As far as a previous review saying there are no cooks notes, that is not true. There are notes within the recipes. You just have to read through the procedure.

The only reason it doesn't get 5 stars from me is because it does need some editting help and is not the absolute best Italian cookbook I have ever read. It is definitely a keeper.
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on January 17, 2006
This is an amazing, extraordinarily comprehensive cookbook. The cookbook covers an incredible array of every type of food from vegetables to deserts. It is far more than one can imagine. There is a wonderful section with menus concocted by such Italian cuisine luminaries as Mario Battali and Lidia Bastianich. This book belongs in the library of every serious cook as well as the not-so-experienced cook.

I do feel though that the book has a few pretty significant flaws that beg to be pointed out but should not be show-stoppers for purchasing this wonderful book.

1. The measurements in some recipes are problematic due either to poor translation or just flat-out error. One recipe calls for 6 cups of an ingredient when it clearly should have been 6 tsp. or tbs. Another called for 2 tbs. or a "scant 1/2 cup" of an ingredient. 2 tbs. barely make an 1/8 of a cup. I suppose that's about as scant of 1/2 a cup as you can get.

2. Another major beef is that the photographs aren't annotated. A full-page picture is displayed opposite up to three recipes but you don't really have a clue which recipe the photo illustrates.

These issues are all very minor when you consider the wealth of information presented in this book. Do by all means buy this classic cookbook but read the recipes carefully before you cook. 6 tbs. of flour might make a great roux but 6 cups will not!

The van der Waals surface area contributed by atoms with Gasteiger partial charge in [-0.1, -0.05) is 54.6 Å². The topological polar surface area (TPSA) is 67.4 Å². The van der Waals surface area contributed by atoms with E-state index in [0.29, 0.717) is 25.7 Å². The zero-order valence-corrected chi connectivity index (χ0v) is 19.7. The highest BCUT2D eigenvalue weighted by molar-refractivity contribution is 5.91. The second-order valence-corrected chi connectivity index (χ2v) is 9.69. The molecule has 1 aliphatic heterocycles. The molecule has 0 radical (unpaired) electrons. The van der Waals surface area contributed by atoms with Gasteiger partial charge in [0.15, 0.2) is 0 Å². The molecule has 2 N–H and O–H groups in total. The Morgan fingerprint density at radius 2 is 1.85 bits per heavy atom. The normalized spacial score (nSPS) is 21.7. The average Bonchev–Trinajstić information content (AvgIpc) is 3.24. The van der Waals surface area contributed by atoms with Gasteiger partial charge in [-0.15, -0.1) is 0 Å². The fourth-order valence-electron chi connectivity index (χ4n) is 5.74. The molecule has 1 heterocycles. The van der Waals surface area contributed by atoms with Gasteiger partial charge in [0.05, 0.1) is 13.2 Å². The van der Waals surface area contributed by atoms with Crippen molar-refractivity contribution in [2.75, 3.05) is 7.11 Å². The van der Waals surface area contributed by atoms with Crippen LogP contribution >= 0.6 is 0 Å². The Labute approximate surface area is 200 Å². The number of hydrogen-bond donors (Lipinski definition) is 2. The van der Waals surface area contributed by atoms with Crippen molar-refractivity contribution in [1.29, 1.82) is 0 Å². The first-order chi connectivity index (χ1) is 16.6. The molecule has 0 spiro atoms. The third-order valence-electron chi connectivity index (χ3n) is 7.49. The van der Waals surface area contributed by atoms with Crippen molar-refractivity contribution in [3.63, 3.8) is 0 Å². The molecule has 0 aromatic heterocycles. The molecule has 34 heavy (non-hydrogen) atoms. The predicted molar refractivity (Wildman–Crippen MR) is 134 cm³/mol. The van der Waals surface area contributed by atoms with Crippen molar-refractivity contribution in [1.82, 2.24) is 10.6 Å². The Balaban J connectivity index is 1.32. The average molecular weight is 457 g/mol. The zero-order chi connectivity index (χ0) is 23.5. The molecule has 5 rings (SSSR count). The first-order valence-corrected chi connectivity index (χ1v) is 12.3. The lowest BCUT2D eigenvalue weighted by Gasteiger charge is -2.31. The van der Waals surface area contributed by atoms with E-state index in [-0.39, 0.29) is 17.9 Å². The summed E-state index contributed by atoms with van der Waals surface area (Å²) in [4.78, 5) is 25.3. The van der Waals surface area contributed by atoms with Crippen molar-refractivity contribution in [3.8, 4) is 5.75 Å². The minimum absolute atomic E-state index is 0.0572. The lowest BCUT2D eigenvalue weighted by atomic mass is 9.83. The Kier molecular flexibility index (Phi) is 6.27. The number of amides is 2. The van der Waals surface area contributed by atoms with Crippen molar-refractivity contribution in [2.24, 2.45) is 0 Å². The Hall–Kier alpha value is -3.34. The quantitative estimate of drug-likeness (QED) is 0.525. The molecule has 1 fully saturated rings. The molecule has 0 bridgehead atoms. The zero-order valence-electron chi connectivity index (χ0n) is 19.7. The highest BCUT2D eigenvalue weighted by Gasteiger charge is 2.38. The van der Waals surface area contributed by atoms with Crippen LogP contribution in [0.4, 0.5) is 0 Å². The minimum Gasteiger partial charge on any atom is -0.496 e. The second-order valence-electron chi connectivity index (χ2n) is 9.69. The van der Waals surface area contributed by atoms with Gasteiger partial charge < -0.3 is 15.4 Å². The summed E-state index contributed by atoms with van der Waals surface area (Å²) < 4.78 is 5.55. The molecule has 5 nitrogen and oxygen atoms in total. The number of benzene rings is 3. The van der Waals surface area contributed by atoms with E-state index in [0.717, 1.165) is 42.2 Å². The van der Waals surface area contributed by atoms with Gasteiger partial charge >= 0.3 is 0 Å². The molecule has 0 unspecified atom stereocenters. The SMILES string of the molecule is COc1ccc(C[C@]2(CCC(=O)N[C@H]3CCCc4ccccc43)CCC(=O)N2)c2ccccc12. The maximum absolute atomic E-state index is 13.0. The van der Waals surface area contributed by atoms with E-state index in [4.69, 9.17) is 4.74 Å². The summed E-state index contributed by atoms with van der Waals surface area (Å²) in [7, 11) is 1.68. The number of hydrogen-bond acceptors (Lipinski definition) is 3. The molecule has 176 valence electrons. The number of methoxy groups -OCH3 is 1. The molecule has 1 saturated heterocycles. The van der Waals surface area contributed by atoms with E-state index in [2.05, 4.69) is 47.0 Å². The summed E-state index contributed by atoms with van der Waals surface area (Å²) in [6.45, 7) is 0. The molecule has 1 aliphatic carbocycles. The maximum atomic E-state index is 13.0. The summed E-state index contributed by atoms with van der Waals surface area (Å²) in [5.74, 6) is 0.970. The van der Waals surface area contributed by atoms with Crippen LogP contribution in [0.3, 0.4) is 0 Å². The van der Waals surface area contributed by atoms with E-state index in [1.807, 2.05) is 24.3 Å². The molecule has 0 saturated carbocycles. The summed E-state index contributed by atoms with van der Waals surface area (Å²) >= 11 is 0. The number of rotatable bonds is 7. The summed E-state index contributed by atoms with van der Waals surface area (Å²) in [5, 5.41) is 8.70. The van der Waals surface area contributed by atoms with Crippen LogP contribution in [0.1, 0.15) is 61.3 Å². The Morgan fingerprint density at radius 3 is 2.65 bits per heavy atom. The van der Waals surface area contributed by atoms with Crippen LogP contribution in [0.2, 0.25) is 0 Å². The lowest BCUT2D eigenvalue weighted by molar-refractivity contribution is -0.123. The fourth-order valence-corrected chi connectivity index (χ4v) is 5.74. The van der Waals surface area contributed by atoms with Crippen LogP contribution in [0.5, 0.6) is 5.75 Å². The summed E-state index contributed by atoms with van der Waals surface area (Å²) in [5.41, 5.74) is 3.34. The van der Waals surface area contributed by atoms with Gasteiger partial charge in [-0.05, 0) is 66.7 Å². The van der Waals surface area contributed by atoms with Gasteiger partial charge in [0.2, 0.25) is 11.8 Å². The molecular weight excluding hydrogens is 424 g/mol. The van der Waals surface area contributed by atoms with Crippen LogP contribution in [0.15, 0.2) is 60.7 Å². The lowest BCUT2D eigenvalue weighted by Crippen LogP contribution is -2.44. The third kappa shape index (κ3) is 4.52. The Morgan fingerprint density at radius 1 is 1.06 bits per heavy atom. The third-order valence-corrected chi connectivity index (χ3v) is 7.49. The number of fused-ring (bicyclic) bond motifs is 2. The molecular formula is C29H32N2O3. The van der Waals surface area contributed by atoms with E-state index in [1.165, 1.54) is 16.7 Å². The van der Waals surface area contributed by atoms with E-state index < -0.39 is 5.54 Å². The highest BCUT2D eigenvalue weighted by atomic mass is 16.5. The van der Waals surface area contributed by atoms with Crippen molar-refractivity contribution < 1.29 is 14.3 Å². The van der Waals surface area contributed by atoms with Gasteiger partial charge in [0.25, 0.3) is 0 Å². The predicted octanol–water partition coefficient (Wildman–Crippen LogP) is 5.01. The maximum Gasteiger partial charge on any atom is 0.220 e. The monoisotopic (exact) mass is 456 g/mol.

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on November 10, 2005
More than half-a-century after it was originally published as an Italian cookbook, this famed manual has refused to retire. Instead, it has become like wine: the longer it endures, the better it becomes.

As long as the issue concerns Italian recipe, "The Silver Spoon" has no rival. It is the ultimate weapon any cook will have in his or her arsenal: the eternal champion of all cookbooks. The information contained in this 1264-paged heavyweight is inexhaustible. It ramified every aspect cookery: right from the best sources of ingredients to the serving/presentation of the finished menu. And, the entire pages of this U.S. edition remained mindful of the American socio-cultural heritage as they went about their instructive business. No wonder many North American mothers present this book as invaluable gifts to their newly married daughters!

This book even included detailed nutritional analyses in its coverage. Practical information on how to compile a balanced diet to suit individual needs abound in it. Its underlying theme is that tasty food needn't be unhealthy! And to this end, generous elaborations were given to uncountable number of stylish menus. So, you now have a well-designed plan for every meal: be it a quick snack or a three-course meal fit for a king.

"The Silver Spoon" is an essential read for all food lovers; and not just for housewives, professional cooks, or hotel and restaurant managers. It offers end-to-end blueprint for preparing a wide variety of recipes. Very few cookbooks can compete on this level. Its retail price seems quite meager, when compared to the vast information it contains. It is simply in a class of its own!
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on July 25, 2006